There is not much to say about Natural Gas from a technical perspective. The weekly chart says everything. The main trend will change to up on the weekly chart when 2.984 are violated. Otherwise the market is destined to continue its series of lower-tops and lower-bottoms. It is possible that it will remain inside of the short-term 2.411 to 2.984 range. If this occurs, then the odds are the market will have run out of sellers and is getting ready to mount a strong short-covering rally.
Short traders may have covered positions ahead of the week-end on Friday, but that did nothing to change the poor weekly close. Mild winter weather and extremely high supplies continue to be the driving forces in this market. Temperatures are expected to be average-to-slightly-above average during the first two weeks in March, eliminating almost all hope that a late season cold spell will drive up demand.
Gas traders continue to focus on the short-side of the supply and demand equation. Last week’s U.S. Energy Information Administration report showed that gas inventories fell by only 82 billion cubic feet. This was well below the pre-report estimates of 90 bcf and the five-year average decline for this week of 118 bcf. Prices dropped sharply from the news in what may be a sign that long speculators finally threw in the towel after trying to mount a rally over the past month.
Despite recent well shutdowns by several large producers, bottom-pickers couldn’t garner any support to drive this market higher. The huge amount of gas in storage combined with low winter demand is likely to keep a lid on prices as short traders continue to dominate the trade. Market veterans expect traders to remain defensive until hot temperatures in the summer trigger a seasonal increase in demand.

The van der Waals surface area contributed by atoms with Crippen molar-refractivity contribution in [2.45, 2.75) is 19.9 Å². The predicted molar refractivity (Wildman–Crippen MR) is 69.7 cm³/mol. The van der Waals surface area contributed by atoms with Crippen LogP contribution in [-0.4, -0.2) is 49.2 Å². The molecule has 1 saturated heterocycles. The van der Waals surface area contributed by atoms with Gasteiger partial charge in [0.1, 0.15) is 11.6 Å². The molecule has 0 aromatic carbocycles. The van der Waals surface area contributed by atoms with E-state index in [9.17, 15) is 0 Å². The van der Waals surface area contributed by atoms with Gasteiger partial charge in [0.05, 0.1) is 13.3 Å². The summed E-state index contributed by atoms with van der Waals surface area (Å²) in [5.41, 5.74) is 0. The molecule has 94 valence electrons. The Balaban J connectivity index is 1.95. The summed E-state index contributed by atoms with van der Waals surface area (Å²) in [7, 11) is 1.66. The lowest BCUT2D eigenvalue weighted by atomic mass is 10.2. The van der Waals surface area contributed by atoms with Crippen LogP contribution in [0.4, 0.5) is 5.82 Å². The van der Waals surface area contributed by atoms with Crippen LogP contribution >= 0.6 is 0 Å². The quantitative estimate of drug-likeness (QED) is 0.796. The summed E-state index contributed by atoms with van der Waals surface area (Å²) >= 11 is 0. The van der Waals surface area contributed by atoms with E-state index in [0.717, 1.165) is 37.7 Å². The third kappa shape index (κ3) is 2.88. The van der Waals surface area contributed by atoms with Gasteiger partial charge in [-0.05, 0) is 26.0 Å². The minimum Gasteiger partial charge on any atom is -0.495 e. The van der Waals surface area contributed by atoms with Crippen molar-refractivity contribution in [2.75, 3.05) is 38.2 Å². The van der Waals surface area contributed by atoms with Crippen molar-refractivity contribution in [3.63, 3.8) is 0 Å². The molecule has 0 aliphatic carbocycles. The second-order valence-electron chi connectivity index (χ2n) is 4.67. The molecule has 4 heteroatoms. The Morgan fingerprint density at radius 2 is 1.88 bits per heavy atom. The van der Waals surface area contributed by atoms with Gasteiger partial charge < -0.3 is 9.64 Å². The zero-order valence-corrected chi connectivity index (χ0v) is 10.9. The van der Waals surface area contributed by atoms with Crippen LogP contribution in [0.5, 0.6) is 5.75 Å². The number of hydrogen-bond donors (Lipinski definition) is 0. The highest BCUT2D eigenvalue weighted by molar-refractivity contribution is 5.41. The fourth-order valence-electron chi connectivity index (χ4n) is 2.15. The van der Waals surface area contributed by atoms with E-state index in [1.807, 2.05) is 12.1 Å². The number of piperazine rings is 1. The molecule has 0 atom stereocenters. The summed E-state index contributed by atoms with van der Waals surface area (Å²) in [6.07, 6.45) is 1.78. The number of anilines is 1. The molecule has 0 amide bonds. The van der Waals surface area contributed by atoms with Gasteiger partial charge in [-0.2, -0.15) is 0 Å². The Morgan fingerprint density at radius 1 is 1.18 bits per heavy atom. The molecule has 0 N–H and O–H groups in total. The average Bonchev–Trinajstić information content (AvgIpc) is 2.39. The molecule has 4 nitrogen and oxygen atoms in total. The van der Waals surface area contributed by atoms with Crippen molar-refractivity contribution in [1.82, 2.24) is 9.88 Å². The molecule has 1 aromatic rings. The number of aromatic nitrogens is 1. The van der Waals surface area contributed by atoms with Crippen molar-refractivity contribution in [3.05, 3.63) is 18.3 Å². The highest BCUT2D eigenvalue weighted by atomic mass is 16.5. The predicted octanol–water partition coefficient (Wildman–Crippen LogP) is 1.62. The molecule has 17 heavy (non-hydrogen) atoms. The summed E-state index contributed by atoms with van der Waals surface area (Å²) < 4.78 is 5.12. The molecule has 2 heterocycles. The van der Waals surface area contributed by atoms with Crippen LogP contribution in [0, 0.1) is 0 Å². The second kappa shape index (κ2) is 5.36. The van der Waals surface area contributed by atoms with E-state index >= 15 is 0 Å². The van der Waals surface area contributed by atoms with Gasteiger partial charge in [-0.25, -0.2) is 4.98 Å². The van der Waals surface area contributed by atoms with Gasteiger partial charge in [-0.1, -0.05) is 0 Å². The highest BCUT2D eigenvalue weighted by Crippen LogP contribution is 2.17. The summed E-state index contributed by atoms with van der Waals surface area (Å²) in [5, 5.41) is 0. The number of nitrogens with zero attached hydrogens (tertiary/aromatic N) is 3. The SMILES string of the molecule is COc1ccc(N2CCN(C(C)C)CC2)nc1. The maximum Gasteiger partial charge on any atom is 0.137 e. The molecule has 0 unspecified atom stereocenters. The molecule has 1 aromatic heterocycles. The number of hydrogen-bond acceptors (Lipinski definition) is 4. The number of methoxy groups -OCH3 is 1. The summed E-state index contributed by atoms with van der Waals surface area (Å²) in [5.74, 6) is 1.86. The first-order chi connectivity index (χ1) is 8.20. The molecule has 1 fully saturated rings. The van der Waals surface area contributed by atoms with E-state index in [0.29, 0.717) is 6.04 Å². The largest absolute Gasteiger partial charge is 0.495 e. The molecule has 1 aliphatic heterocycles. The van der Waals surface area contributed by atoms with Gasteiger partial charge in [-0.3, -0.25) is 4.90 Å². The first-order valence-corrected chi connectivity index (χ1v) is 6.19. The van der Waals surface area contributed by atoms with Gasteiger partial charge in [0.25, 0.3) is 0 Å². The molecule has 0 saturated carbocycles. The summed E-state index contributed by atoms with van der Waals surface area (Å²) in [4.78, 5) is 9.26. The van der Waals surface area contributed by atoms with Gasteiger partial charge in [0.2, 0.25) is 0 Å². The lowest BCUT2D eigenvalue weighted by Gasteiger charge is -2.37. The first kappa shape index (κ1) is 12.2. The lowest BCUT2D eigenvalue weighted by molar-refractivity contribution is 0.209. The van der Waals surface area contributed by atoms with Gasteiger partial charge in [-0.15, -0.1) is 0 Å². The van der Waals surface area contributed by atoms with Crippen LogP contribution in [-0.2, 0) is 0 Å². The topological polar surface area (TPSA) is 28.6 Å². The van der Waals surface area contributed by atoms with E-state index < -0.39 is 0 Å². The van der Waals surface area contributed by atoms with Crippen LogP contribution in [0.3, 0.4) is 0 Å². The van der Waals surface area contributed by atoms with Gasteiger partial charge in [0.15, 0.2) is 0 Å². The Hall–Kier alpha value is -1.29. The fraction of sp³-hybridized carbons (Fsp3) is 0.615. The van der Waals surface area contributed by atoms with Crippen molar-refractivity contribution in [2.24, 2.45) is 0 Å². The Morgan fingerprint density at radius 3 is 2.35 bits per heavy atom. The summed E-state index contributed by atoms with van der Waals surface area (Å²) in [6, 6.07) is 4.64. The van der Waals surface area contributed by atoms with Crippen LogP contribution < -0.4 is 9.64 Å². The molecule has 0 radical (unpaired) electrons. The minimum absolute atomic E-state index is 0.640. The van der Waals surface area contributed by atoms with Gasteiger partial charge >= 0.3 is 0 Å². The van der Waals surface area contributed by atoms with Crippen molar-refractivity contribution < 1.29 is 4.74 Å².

Short-term demand appears to be steady, making storage the main concern for traders. Once again the onus appears to be on the producers. More production shutdowns are going to have to be made to cut the inflow of product. Until they can get a grasp on the situation, prices are expected to remain steady to lower.
Technically, a new upside breakout level has been created. The new main top dropped the breakout price from 4.338 to 2.984. This means that buy stops used by trend traders have been moved down to slightly above 2.984. The trend will change to up the first time through this level, but it make take several more weeks of consolidation to actually drive it higher from there.
Unless the fundamental and technical factors move in sync, there is virtually no chance for this market to begin a new bull market.
Factors Affecting Natural Gas This Week:
Weather: Mild temperatures continue to slow down demand. Temperatures are expected to begin rising as spring begins. This means that weather is not likely to be a factor until the summer when demand picks up again because of power plant usage.
Supply and Demand: Short-term demand has been steady but production remains too high. There has to be a drastic cut in production or the amount of gas in storage will continue to grow.
Chart Pattern: The trend is down on the weekly chart, but the good news is the upside breakout price has been lowered. This may give traders some hope that a bottom is near.
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